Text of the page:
Peregrinations

Gyrfalcon 1759 wikiSusan here, researching a new novel, looking through my bookshelves and files for research notes and books on falconry and hawking–I'm returning to those scribbled handwritten notes, books on falconry and now some new books on the subject, putting together a plot spin for my newest novel. I love revisiting old research and adding new to it, wandering a bit to see where it goes–so I've been, uh, peregrinating through the falconry notes. <groan>

And I came across some photos taken several years back when a friend and I flew hawks for a day, and when I visited a local falconer to meet his trained goshawk. The photos brought back the feeling of what it's like, even briefly, to fly hawks and be around birds of prey. The research filled out the story for my Laird of the Wind and other medievals, and later added detail to Lady Macbeth and Queen Hereafter. Experiential research is a great way to add layers to the writing of a story–I've flown hawks, shot arrows (and caught them!), trained with swords and weapons, taken harp lessons and more. I love the chance to try for myself what I'm researching for characters and story, discovering details I might not learn otherwise.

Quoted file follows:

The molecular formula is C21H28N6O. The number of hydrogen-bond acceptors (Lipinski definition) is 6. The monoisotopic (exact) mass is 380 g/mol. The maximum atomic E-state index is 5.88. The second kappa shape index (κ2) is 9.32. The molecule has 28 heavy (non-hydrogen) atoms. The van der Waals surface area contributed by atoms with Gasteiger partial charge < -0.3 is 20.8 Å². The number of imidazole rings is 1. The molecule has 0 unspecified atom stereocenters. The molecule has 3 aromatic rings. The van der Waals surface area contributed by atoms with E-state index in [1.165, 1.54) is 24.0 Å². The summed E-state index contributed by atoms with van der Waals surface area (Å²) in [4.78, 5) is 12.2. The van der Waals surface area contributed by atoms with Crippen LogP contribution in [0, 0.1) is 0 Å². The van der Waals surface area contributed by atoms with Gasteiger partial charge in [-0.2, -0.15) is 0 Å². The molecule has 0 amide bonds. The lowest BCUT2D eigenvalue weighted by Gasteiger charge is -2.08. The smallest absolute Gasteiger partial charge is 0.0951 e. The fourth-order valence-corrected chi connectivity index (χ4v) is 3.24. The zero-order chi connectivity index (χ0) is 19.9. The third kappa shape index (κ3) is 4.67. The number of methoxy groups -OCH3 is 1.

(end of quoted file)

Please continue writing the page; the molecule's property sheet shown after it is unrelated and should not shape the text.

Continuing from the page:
256px-Egyptian_-_Figure_of_a_Horus_Falcon_-_Walters_571484_-_RightFalconry, the skill of keeping, training and hunting with falcons, hawks and other birds of prey, has been around a long, long time, developing in the ancient world in Mesopotamia, Assyria, Egypt, Rome, where stelai, mural paintings and sculptures show birds of prey in hunting and domestic scenes. In Egypt, thousands of mummified falcons and hawks have been found in tombs, showing the great significance of the birds in culture and religion. The falcon-headed god Horus, with his dominion over the sky, over war and hunting, lent falcons and hawks an aura of magic, mysticism and mythology — and that layer of meaning has stayed with the birds.

In Europe in the Dark AgesBlanche of Lancaster through the Middle Ages, falconry (austringers use hawks, falconers falcons, but the term falconry is used for both) became an essential part of hunting, as birds could be trained to pluck game birds out of the sky and hares in the fields. Among the Saxons and Normans and later British and European cultures, falconry quickly developed into more than sport, requiring high skill and years of training; today, just to be licensed, falconers must fulfill apprenticeship years. 

Medieval treatises such as The Boke of St Albans as well as modern techniques of falconry show that the keeping, training and flying a bird of prey requires utter dedication and total focus, particularly in the training phase. They are not pets; they are always a challenge, wild, instinctive, highly intelligent; capable of leaving a trainer in the blink of an eye and never looking back.